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Publication numberUS2749094 A
Publication typeGrant
Publication dateJun 5, 1956
Filing dateDec 1, 1953
Priority dateDec 1, 1953
Publication numberUS 2749094 A, US 2749094A, US-A-2749094, US2749094 A, US2749094A
InventorsWarren K Lewis, Edwin R Gilliland
Original AssigneeExxon Research Engineering Co
Export CitationBiBTeX, EndNote, RefMan
External Links: USPTO, USPTO Assignment, Espacenet
Method of heat exchange between liquids
US 2749094 A
Abstract  available in
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Claims  available in
Description  (OCR text may contain errors)

June 5, 1956 w. K. LEWIS ET AL 2,749,094

METHOD OF HEAT EXCHANGE BETWEEN LIQUIDS Filed D80. 1, 1953 2 Sheets-Sheet l I- 001.0 2 85 E7 gLlOUIDj 12 VAPOR L,%%'rB p l Q VAPOR 11. 2

I-'- l i 'Q VAPOR 12 3 Mm a LLJQQHZ g p Q9595;

l-L fl'E a A a A WARM LIQUID A 945 :zzzzz:

LIQUID B *1; 4

INERT GAS GAS PUMP 18 35 r? 15: Z'H h SOLVENT LIQUID B FIGURE I Warren K. Lewis Edwin R. Gilliland Invenfors By W M Attorney n UwH June 5, 1956 w. K. LEWIS ET AL METHOD OF HEAT EXCHANGE BETWEEN LIQUIDS Filed Dec. 1, 1953 2 Sheets-Sheet Inventors VAPOR y F y 4 Attorney FIG URE -2 Warren K. Lewis Edwin R. Gilli/0nd I I I, I I 20% Q2! 20% (Q2! 20g LIQUID A United States Patent METHOD OF HEAT EXCHANGE BETWEEN LIQUIDS Warren K. Lewis, Newton, and Edwin R. Gilliiand, Arlington, M'ass., assignors to Esso Research and Engineering Company, a corporation of Delaware Application December 1, 1953, Serial No. 395,422

13 Claims. (Cl. 257-4) This invention relates to a novel method of heat exchange between two liquids having a common volatile component. Specifically, the invention relates to a method of heat exchange between two liquids by means of an inert gaseous medium which prevents direct contact between the two liquids. By the term inert is meant a gas which has low solubility in the liquid phases and which is chemically and physically non-reactive with the components of the liquids in all phases and which is chemically and physically non-reactive with the heat exchange equipment. The function of the inert gas is to make it possible to have a negligible difference in pressure along the path of flow despite large differences in pressure of volatile vapors in the direction of flow, inherent in the differences in temperature.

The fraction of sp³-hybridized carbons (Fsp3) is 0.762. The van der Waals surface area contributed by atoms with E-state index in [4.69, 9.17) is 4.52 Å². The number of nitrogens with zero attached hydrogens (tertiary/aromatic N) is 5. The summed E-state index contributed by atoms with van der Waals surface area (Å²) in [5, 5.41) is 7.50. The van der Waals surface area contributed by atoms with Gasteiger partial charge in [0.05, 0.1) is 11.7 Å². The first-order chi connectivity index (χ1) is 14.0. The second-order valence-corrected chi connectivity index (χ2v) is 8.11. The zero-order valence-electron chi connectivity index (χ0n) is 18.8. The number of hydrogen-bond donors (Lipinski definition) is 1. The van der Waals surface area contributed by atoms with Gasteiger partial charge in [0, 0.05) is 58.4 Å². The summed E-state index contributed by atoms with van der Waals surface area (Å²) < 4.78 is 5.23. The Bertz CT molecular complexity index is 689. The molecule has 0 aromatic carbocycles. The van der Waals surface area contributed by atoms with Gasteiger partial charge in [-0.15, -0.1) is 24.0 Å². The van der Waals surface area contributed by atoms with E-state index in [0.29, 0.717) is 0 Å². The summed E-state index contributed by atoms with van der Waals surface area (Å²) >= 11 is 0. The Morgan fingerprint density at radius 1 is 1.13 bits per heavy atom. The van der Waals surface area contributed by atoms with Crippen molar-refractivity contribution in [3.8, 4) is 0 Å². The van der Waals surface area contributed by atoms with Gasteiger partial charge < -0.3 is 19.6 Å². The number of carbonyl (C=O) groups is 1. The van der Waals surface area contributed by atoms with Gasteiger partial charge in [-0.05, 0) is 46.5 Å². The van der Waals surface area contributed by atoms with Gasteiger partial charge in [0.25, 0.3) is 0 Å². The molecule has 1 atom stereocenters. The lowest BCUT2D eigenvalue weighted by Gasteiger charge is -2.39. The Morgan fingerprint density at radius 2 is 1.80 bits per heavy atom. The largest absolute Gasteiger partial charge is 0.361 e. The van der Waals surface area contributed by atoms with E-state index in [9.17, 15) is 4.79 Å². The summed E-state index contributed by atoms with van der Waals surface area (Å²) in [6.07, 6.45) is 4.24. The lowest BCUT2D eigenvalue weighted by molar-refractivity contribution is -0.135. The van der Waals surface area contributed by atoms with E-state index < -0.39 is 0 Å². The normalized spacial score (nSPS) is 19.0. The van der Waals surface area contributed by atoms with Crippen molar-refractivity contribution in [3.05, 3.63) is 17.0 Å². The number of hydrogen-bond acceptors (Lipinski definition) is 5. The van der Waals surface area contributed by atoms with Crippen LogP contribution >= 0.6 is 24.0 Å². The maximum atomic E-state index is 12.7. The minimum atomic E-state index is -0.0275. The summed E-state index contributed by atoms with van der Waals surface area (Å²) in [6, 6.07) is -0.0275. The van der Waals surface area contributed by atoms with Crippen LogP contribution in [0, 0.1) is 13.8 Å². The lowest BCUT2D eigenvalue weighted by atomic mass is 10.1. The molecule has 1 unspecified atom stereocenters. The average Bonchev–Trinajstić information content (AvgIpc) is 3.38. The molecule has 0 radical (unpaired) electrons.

The heat exchange systems to be described are peculiarly advantageous the lower the temperature level involved. The invention has specific application to recovery of refrigeration in chemical reactions conducted at subatmospheric temperatures, e. g., recovery of refrigeration by heat exchange between cold reactor solution resulting from the low temperature so-called solution butyl rubber process, and fresh feed to the process; in propane dewaxing wherein wax-free lube oil containing propane as the cold liquid is caused to flow countercurrently to the lube stock to be dewaxed as the warmer liquid; etc.

In its broadest aspects two liquids of different temperature levels, e. g., feed and product of a low temperature chemical reaction, are caused to flow countercurrent to each other through successive stages of indirect contact, direct contact between the two liquids being prevented by an intervening vapor phase containing an inert gas, but with transfer of vapor of the common volatile component out of one liquid through the vapor phase into the other liquid in stages.

The invention is more readily understood by reference to the accompanying drawings which are semi-diagrammatic sketches in sectional elevation of typical apparatus for carrying out the heat exchange process.

In the process of Figure 1 an inert gas is employed to maintain substantially constant operating pressure in the vessel at a level substantially above the vapor pressure of the incoming hot feed, for two purposes, i. e., first, so that variations in pressure are sufficiently low so that liquid flows can be maintained by practically attainable differences in liquid level, and second, so that direct mass flow of vapor from the hot end to the cold end of the heat can be transferred in a small drum, rather than a 2,749,094 Patented June 5, 1956 2 relatively long tower, thereby making it possible to work with a very low temperature diiference. This is extremely advantageous where refrigeration is expensive.